Forget hanging baskets — hardy fuchsias bloom like crazy

Their flowers keep reappearing until the frosts of October. Then they’ll come back and do it again next year.

Fuchsias — what does that name conjure up for you? When I think of fuchsias, I usually see a beautiful hanging basket dripping with delicately formed blossoms of pinks, reds, purples and whites.

When I purchased my nursery in 1989, fuchsias baskets were very much in their heyday and we grew hundreds of them. But interest has waned over the years, probably in part due to their high-maintenance nature.

Now, the trend is toward hardy fuchsias that can be planted in the ground and treated like any other shade-loving perennial.

There are literally hundreds of varieties of fuchsias that are hardy in our Northwest gardens. By “hardy,” I mean that with minimal protection they will go dormant in the winter and regrow the following spring, just like hostas, asters and daisies do, year after year after year. And what is so great about hardy fuchsias is that, unlike most perennials that only bloom for 5 to 6 weeks, once fuchsias start blooming, they will continue until frost in late October. They are a blooming machine!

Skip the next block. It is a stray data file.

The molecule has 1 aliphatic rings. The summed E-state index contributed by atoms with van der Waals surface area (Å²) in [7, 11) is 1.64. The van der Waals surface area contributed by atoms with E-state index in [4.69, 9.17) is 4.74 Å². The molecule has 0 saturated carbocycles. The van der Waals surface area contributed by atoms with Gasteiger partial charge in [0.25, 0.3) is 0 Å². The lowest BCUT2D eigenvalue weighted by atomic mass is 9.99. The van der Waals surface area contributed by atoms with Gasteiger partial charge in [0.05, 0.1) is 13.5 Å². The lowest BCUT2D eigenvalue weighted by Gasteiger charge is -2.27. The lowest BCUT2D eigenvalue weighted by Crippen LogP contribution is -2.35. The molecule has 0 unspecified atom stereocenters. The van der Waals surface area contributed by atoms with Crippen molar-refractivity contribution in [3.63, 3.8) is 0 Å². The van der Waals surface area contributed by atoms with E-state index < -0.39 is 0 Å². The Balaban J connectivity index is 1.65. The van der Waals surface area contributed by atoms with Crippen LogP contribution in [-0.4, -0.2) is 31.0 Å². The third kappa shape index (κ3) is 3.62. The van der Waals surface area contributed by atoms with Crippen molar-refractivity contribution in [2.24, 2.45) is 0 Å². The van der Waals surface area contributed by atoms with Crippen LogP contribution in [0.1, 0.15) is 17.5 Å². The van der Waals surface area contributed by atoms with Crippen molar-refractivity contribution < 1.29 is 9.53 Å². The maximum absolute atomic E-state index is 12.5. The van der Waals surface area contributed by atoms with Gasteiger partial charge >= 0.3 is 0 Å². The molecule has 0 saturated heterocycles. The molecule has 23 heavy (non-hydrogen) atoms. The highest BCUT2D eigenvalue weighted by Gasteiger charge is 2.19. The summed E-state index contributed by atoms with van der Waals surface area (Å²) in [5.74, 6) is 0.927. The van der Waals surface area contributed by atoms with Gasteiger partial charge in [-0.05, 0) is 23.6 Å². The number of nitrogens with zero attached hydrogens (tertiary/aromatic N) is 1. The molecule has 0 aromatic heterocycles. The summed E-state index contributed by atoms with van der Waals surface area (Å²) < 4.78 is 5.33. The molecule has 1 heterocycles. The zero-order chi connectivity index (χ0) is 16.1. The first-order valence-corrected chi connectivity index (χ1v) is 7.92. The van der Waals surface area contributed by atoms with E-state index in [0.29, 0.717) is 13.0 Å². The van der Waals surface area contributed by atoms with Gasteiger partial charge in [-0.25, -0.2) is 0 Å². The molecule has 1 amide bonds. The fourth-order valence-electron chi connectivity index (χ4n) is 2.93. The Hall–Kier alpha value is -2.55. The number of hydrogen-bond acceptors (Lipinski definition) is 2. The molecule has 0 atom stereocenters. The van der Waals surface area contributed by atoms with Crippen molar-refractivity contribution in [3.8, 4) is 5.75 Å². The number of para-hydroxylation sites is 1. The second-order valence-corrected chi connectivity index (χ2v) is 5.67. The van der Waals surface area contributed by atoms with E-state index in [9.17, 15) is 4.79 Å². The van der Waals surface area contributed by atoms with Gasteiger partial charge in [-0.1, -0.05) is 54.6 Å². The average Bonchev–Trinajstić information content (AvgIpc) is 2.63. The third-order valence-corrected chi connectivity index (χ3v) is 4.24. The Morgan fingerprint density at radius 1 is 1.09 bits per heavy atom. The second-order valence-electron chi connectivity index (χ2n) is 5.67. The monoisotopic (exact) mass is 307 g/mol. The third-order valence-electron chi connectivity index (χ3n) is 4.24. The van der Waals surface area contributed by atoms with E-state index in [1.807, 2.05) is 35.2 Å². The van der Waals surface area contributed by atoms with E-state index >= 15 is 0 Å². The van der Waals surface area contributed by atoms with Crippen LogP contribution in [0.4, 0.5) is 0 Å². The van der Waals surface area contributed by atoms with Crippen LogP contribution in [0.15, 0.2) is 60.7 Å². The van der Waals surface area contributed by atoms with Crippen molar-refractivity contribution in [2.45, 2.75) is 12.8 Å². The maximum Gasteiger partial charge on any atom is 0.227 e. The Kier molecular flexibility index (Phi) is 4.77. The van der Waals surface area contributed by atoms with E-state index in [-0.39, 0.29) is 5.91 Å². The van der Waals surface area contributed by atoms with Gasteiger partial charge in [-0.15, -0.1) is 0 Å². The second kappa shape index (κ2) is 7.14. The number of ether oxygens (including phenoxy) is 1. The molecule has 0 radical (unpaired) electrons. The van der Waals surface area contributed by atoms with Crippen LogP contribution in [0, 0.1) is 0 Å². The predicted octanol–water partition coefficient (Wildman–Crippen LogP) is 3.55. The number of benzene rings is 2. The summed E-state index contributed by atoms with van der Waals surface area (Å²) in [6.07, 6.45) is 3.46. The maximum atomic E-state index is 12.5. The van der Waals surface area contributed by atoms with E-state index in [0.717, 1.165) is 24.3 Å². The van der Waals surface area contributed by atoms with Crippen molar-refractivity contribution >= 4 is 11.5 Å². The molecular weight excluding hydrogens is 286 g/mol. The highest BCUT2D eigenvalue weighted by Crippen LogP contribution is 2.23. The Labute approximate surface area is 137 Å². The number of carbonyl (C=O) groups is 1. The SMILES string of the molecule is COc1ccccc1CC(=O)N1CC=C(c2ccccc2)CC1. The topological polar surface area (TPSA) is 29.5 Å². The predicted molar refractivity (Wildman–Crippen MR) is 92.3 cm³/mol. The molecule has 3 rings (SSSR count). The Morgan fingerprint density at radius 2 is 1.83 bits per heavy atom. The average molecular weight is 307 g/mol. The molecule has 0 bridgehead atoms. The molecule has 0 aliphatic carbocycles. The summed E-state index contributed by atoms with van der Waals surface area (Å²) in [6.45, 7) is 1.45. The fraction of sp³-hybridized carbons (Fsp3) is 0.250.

Hardy fuchsias look just like their trailing cousins, only the flowers are usually smaller and the plants form small bushes that grow 2 to 3 feet tall and as wide. The color range is not quite as exotic as the basket forms, but there is still a good selection of varieties to chose from. I personally prefer the smaller and dainty flowers of the hardy varieties; they remind me of some of my wife’s earrings.

Like basket varieties, upright hardy fuchsias prefer a lightly shaded area — too much shade or too much sun will result in poor performance. Evenly moist soil is essential and moderate fertilizing is beneficial. Since flowers come on the new growth (like a rose), some light pruning during the season will continue to stimulate new growth. Removing spent flowers and seed pods will also prolong the bloom season.

Hardy fuchsias are a perfect addition to a shade bed or container, and they combine well with astilbe, hosta, ferns or just about any plants that thrives in some filtered shade. I have several planted in my shade beds and even some in sunnier areas where, with adequate water, they seem to do just fine.

At the end of the season, I will cut them halfway back to the ground and then in March or April, after I see what is starting to grow, I will cut off the rest of last year’s growth. After adding a little fertilizer and mulch, I’m ready for another season of non-stop blooms from these easy-to-grow plants.

Late June and early July is the perfect time to shop for hardy fuchsias. Nurseries are well stocked right now with a variety of flavors in full bloom (at last count I saw about two dozen different varieties on our benches), so you can see firsthand what the flowers really look like. If you follow good horticultural practices, you should have 100% success transplanting them, and in just a few short years your fuchsia will be three times the size it is at planting.